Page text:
I took those dull shears I had available and got to work. Some of the cuts were so messed up because I didn’t have the best tool available. In addition, I’d never pruned before so there was a definite learning curve. However, I needed to get the job done, so I used the tool I had at hand.

After I cut a few branches, I realized I didn’t cut them close enough to the branch, so there were ugly little stems left. It took several tries sometimes to get the branch cut off properly and then I’d adjust my technique and move on to the next one.

Some of those offshoots came off easily, falling to the ground, and others hung on for dear life and it took some commitment to get the job done.

My arms hurt and I kept having to readjust the ladder to get to all the spots. I hit myself in the face with the shears once, giving myself a little cut. It hurt and made my eyes water. But once the pain receded, I got back to work. My motivation was to get the job done.

I’ve been working on pruning in my own life

In the last year, God has pruned me in a big way. Shrugging off the things that don’t fit with me and God has been calling me deeper into a relationship with Him.

Surprisingly, Covid helped me with this process. Because everything was shut down and life looked different and a little slower-pace, I had the time to really focus on what matters in my life. Pruning needs to be done regardless of circumstance, but the Covid shut down provided a perfect environment for God to really do His work in me.

In the spring of 2020, I was struggling to really understand what my life needed to look like going forward. I was in a hard season of tearing down and I realized that I had prioritized my career and other things, like running, ahead of my family.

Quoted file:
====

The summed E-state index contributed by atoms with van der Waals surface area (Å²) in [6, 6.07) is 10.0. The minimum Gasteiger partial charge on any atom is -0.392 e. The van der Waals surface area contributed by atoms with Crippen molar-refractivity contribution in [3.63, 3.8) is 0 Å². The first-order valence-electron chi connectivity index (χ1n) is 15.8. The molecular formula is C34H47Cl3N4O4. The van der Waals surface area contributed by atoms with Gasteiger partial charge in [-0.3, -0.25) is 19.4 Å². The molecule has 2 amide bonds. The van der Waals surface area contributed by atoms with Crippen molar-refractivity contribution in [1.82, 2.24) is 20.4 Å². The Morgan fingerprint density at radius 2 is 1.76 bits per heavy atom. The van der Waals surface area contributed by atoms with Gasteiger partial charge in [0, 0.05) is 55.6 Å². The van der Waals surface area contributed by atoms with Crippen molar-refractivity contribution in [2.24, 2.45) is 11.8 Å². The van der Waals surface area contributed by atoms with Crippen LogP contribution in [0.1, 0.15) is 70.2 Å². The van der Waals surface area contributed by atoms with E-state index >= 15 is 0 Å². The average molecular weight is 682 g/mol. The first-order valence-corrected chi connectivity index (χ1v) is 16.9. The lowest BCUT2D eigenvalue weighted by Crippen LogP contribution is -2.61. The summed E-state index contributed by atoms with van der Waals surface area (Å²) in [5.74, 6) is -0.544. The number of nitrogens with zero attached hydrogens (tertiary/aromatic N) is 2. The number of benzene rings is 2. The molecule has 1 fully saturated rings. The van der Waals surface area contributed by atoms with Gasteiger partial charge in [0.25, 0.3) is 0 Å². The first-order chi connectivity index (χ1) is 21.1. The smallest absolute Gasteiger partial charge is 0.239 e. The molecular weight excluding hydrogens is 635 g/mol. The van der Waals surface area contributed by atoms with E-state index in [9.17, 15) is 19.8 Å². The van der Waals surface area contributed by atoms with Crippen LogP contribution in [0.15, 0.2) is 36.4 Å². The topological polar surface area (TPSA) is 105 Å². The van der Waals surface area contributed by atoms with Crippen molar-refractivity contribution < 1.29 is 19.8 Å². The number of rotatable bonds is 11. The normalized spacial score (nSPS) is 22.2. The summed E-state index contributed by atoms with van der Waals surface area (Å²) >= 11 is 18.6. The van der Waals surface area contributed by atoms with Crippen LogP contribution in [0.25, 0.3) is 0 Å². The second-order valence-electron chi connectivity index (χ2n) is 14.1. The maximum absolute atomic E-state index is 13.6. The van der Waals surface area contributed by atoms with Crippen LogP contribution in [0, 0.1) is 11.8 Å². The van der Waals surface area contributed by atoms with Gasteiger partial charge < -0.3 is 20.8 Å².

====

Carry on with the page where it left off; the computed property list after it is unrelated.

My own personal growth, my relationship with God, my husband, and my family are the most important things that rose to the top of the priority list during the last year.

It was a difficult reality when I realized that in order for our marriage and my life to survive and thrive, I needed to prune out things that were negatively impacting me.

Some things I have gotten rid of have started to bear fruit

I ended a few toxic relationships that were not good for me last year. I had friends (who weren’t really friends at the end of the day) who didn’t stick up for me in a time when I needed it, and they had to go.

I set a boundary and let go. It was a move I needed to do in order to preserve my self-respect. It was the best move for me in order to be able to move on. Setting boundaries is such a loving thing to do, and it allows us to move forward without resentment, but to acknowledge when it’s time to move on for the benefit of everyone.

Another area of growth for me pertained to running. I have had fitness as an important part of my life for the past 10 years or so. Last year I broke my leg and that was taken away for a long time. Running was something I felt I really needed, and yet, God showed me that what I really needed was him. Physical health is important, but it had gotten skewed as a measure of my self-worth, rather than a positive outlet.

Make no mistake, the pruning process hurt.

It took courage for me to make these decisions, prayerfully. It wasn’t a smooth cutting, it was like the cutting with the worn-out shears on a wobbly ladder, without much grace and definitely not wither perfection. But I did it anyway.